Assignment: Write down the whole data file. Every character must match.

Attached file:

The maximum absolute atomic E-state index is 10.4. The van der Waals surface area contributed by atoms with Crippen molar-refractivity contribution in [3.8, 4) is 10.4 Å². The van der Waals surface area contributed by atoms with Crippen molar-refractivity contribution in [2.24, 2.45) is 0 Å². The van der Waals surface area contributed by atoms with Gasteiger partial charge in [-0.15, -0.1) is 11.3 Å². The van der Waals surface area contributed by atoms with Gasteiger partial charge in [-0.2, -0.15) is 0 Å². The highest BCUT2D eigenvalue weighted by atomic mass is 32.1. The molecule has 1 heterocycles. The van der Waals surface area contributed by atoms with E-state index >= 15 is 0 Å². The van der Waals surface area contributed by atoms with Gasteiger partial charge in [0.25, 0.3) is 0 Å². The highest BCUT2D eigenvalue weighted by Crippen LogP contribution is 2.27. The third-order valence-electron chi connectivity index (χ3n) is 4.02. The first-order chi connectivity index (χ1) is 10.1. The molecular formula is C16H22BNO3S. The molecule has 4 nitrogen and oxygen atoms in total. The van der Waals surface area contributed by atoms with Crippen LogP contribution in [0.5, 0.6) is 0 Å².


The maximum absolute atomic E-state index is 10.4. The van der Waals surface area contributed by atoms with Crippen molar-refractivity contribution in [3.8, 4) is 10.4 Å². The van der Waals surface area contributed by atoms with Crippen molar-refractivity contribution in [2.24, 2.45) is 0 Å². The van der Waals surface area contributed by atoms with Gasteiger partial charge in [-0.15, -0.1) is 11.3 Å². The van der Waals surface area contributed by atoms with Gasteiger partial charge in [-0.2, -0.15) is 0 Å². The highest BCUT2D eigenvalue weighted by atomic mass is 32.1. The molecule has 1 heterocycles. The van der Waals surface area contributed by atoms with E-state index >= 15 is 0 Å². The van der Waals surface area contributed by atoms with Gasteiger partial charge in [0.25, 0.3) is 0 Å². The highest BCUT2D eigenvalue weighted by Crippen LogP contribution is 2.27. The third-order valence-electron chi connectivity index (χ3n) is 4.02. The first-order chi connectivity index (χ1) is 10.1. The molecular formula is C16H22BNO3S. The molecule has 4 nitrogen and oxygen atoms in total. The van der Waals surface area contributed by atoms with Crippen LogP contribution in [0.5, 0.6) is 0 Å².